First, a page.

The Molecular Biology of Inflammatory Breast Cancer
Inflammatory breast cancer (IBC) is a rare and clinically more aggressive type of breast cancer. This type of breast cancer is called “inflammatory” because the breast often appears to be swollen, reddened, or “inflamed.” Some studies have demonstrated an association between familial history of breast cancer and IBC; however, additional studies are required to demonstrate this. IBC is classified as breast cancer at stage IIIB or IV. Some signaling pathways undoubtedly provide novel therapeutic targets for developing IBC inhibitors. By means of a cell line study, the loss has been identified of Wnt signaling pathway-induced protein 3 (WISP3/CCN6; LIBC [Lost in Inflammatory Breast Cancer]). Microarray analysis in IBC compared in noninflammatory tumors has demonstrated a signature of IBC that includes genes involved in IGF signaling, which we will discuss later in the section on microarrays and genomic signatures in IBC. Overexpression of epidermal growth factor receptors (ErbB) is very common in IBC. In another study, the expression and correlation was evaluated of the protein caveolin-1, which is a structural protein of the IBC-cell membrane caveolar microdomains (also described in breast cancer cell lines) and not in the cells of noninflammatory mammary cancer tumors. A protein that has demonstrated to possess tumor suppressor properties in breast cancer is E-cadherin; likewise, it has been demonstrated that it is found to be overexpressed in IBC, allowing the formation of lymphovascular emboli, which offers cytoprotector and resistance mechanisms to the chemotherapy of IBC cells. The genomic profile of IBC and of noninflammatory breast tumors stratified according to hormonal receptor state and HER2.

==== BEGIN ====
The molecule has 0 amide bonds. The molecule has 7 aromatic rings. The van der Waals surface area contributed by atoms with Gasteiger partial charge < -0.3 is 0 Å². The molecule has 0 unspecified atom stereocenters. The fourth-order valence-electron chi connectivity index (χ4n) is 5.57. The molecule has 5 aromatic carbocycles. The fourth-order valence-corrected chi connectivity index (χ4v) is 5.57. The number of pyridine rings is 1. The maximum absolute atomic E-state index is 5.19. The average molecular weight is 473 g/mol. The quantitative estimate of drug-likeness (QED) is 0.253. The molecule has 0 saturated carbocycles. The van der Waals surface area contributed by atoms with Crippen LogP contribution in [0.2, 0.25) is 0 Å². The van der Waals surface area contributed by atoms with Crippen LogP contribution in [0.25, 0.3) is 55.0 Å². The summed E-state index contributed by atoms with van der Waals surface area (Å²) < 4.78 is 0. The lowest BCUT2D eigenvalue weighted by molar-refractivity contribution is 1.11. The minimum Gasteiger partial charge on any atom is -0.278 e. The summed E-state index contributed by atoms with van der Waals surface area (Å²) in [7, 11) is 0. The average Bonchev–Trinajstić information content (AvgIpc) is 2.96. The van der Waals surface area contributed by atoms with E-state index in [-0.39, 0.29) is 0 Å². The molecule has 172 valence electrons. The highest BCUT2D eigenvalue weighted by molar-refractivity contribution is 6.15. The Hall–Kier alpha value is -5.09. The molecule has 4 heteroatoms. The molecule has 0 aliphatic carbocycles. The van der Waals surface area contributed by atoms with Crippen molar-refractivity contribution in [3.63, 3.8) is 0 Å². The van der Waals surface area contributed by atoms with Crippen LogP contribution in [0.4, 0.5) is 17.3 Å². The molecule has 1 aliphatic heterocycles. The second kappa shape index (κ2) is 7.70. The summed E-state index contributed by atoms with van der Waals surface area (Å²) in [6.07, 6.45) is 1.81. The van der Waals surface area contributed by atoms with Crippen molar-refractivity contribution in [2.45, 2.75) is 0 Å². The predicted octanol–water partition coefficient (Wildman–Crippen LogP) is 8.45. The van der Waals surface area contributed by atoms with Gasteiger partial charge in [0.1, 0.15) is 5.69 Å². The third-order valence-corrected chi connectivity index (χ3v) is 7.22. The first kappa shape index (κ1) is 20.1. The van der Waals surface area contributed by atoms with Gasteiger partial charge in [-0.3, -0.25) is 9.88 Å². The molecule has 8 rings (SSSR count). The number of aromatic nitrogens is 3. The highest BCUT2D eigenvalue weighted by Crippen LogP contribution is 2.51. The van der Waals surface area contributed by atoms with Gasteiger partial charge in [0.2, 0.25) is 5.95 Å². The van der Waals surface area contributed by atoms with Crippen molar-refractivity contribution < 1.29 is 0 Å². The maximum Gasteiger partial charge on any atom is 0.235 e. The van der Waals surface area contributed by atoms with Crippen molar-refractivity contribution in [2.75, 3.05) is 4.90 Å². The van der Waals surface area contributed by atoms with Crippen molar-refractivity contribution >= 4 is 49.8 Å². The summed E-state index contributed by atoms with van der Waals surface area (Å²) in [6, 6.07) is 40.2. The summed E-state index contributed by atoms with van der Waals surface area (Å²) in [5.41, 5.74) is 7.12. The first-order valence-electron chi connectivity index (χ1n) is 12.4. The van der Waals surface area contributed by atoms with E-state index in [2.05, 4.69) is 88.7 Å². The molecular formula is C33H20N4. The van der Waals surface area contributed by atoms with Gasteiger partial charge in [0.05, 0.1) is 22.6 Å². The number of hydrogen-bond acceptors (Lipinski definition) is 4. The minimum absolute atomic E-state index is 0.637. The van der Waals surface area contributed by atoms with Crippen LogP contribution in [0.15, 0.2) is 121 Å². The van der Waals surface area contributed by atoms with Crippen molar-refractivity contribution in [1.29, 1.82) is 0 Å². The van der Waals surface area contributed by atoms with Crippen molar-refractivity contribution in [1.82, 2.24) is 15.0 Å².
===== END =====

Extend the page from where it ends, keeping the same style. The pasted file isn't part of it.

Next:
KeywordsBreast Cancer Epidermal Growth Factor Receptor Inflammatory Breast Cancer Epidermal Growth Factor Receptor Extracellular Regulatory Kinase
- 1.Merajver SD, Sabel MS. Inflammatory breast cancer. In: Harris JR, Lippman ME, Morrow M, Osborne CK, editors. Diseases of the breast. 3rd ed. Philadelphia: Lippincott Williams and Wilkins; 2004.Google Scholar
- 3.Hamidullah, Changkija B, Konwar R. Role of interleukin-10 in breast cancer. Breast Cancer Res Treat. 2012 May;133(1):11–21.Google Scholar
- 4.Xie G, Yao Q, Liu Y, Du S, Liu A, Guo Z, Sun A, Ruan J, Chen L, Ye C, Yuan Y. IL-6-induced epithelial-mesenchymal transition promotes the generation of breast cancer stem-like cells analogous to mammosphere cultures. Int J Oncol. 2011. doi: 10.3892/ijo.2011.1275.
- 8.Bonafè M, Storci G, Franceschi C. Inflamm-aging of the stem cell niche: breast cancer as a paradigmatic example: breakdown of the multi-shell cytokine network fuels cancer in aged people. Bioessays. 2011. doi: 10.1002/bies.201100104.
- 9.Doyle SL, Donohoe CL, Lysaght J, Reynolds JV. Visceral obesity, metabolic syndrome, insulin resistance and cancer. Proc Nutr Soc. 2011;3:1–9.Google Scholar
- 18.Bekhouche I, Finetti P, Adelaïde J, Ferrari A, TarpinC, Charafe-Jauffret E, Charpin C, Houvenaeghel G, Jacquemier J, Bidaut G, Birnbaum D, Viens P, Chaffanet M, Bertucci F. High-resolution comparative genomic hybridization of inflammatory breast cancer and identification of candidate genes (abstract). PLoS One. 2011;6(2):e16950.PubMedCrossRefGoogle Scholar
- 20.Sezgin C, Gokmen E, Kapkac M, Zekioglu O, Esassolak M, Karabulut B, Sanli UA, Uslu R. p53 protein accumulation and presence of visceral metastasis are independent prognostic factors for survival in patients with metastatic inflammatory breast carcinoma. Med Princ Pract. 2011;20(2):159–64. Epub 2011 Jan 20.PubMedCrossRefGoogle Scholar
- 32.Iwamoto T, Bianchini G, Qi Y, Cristofanilli M, Lucci A, Woodward WA, Reuben JM, Matsuoka J, Gong Y, Krishnamurthy S, Valero V, Hortobagyi GN, Robertson F, Symmans WF, Pusztai L, Ueno NT. Different gene expressions are associated with the different molecular subtypes of inflammatory breast cancer. Breast Cancer Res Treat. 2011;125(3):785–95. Epub 2010 Dec 9.PubMedCrossRefGoogle Scholar
- 43.de Souza CH M, Toledo-Piza E, Amorin R, Barboza A, Tobias KM. Inflammatory mammary carcinoma in 12 dogs: clinical features, cyclooxygenase-2 expression, and response to piroxicam treatment. Can Vet J. 2009;50:506–10.Google Scholar